3.2 Making declarations
inlinedeclaration asks the Compiler to replace the procedure call to a function with the machine-language code for that function. Using the machine-language code for a function is called in-line coding or open coding.
Using in-line code eliminates some of the run-time overhead in calling functions. In-line coding is especially useful for simple functions; it is not as useful for large functions where the time needed to call the function is small compared to the execution time of the function. In-line coding should be used selectively because it usually increases the size of compiled code.
notinline declaration tells the Compiler not to use in-line code for a function, even for a function it would normally code in line. If a function is declared
notinline, a call to the function replaces the in-line code.
Notinline declarations can be useful when you are debugging code. The Compiler can choose to ignore an
inline declaration; it must obey a
Local functions that have been defined by using the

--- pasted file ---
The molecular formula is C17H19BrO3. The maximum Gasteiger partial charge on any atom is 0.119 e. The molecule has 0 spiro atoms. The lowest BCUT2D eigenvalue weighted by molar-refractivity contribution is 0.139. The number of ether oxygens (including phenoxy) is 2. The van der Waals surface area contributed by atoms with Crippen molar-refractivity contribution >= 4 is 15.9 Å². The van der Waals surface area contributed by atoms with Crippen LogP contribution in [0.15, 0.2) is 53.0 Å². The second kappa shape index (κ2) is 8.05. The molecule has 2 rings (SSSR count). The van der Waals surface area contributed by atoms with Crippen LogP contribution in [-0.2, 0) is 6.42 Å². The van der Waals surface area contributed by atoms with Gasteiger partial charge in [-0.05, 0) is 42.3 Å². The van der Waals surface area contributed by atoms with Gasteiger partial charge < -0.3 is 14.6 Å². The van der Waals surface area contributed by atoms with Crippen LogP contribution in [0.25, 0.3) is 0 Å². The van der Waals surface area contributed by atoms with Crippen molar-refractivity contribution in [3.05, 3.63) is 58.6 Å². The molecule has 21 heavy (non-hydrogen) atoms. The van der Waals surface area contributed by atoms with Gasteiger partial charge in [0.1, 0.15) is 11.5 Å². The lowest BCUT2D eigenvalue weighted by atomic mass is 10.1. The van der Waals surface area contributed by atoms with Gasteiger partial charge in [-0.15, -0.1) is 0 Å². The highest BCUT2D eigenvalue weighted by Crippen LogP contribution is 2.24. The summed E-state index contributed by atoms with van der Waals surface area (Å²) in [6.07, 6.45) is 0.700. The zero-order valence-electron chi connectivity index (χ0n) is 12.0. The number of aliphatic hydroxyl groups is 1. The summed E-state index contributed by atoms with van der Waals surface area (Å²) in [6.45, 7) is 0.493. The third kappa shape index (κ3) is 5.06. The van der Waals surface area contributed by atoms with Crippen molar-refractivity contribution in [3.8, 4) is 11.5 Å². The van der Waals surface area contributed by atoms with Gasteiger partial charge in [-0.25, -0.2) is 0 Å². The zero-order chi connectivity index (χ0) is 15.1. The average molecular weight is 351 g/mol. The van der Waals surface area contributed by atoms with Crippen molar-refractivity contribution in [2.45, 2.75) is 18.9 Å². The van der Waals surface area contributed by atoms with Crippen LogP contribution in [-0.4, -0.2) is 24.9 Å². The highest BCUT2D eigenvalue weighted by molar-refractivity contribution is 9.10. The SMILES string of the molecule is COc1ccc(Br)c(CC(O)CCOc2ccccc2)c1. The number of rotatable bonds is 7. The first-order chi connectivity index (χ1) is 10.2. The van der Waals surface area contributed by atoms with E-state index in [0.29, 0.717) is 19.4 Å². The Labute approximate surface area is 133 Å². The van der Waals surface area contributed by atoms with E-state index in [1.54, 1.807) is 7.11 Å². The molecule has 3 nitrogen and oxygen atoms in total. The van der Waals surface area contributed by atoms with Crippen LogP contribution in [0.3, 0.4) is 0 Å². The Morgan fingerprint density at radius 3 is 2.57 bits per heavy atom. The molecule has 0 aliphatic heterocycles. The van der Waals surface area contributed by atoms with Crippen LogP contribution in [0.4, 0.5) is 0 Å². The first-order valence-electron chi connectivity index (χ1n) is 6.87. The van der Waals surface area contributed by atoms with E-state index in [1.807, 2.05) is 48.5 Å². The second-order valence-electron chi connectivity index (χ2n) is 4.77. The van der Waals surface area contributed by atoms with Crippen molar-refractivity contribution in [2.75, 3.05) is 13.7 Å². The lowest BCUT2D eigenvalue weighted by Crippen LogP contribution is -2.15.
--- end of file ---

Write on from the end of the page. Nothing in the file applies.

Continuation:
flet or the
labels special form can be declared
inline with an
inline declaration, as shown in the following example:
;;; Compute the distance between two 2-dimensional points. (defun distance-2d (p1 p2) (flet ((square (x) (* x x))) (declare (inline square)) (flet ((square-d (x1 x2) (square (- x2 x1)))) (declare (inline square-d)) (sqrt (+ (square-d (point-x p1) (point-x p2)) (square-d (point-y p1) (point-y p2)))))))To declare top-level functions, use an
inlineproclamation. The proclamation must precede the definition of the proclaimed function, as shown in the following example:
(proclaim '(inline square)) (defun square (x) (* x x))You can also use the function
defsubstto simultaneously define a function and declare it
inline. The following expression produces the same result as the proclamation and definition in the preceding example:
(defsubst square (x) (* x x))Unless
notinlinedeclarations are used, the Compiler automatically generates in-line code for many system-provided functions, such as
cdr. The Compiler normally codes the following functions in line:
inlinecan also increase code size. In particular, all the
make-<foo>functions are automatically inlined, so in the case of constructors with large number of slots, compilation can dramatically increase the size of the code. This is usually not a problem, as most structures are small, and hence the constructors are small also. If your code contains large constructors, you can save space by proclaiming or declaring the constructor
notinlineto keep it from being expanded inline.
Generated with Harlequin WebMaker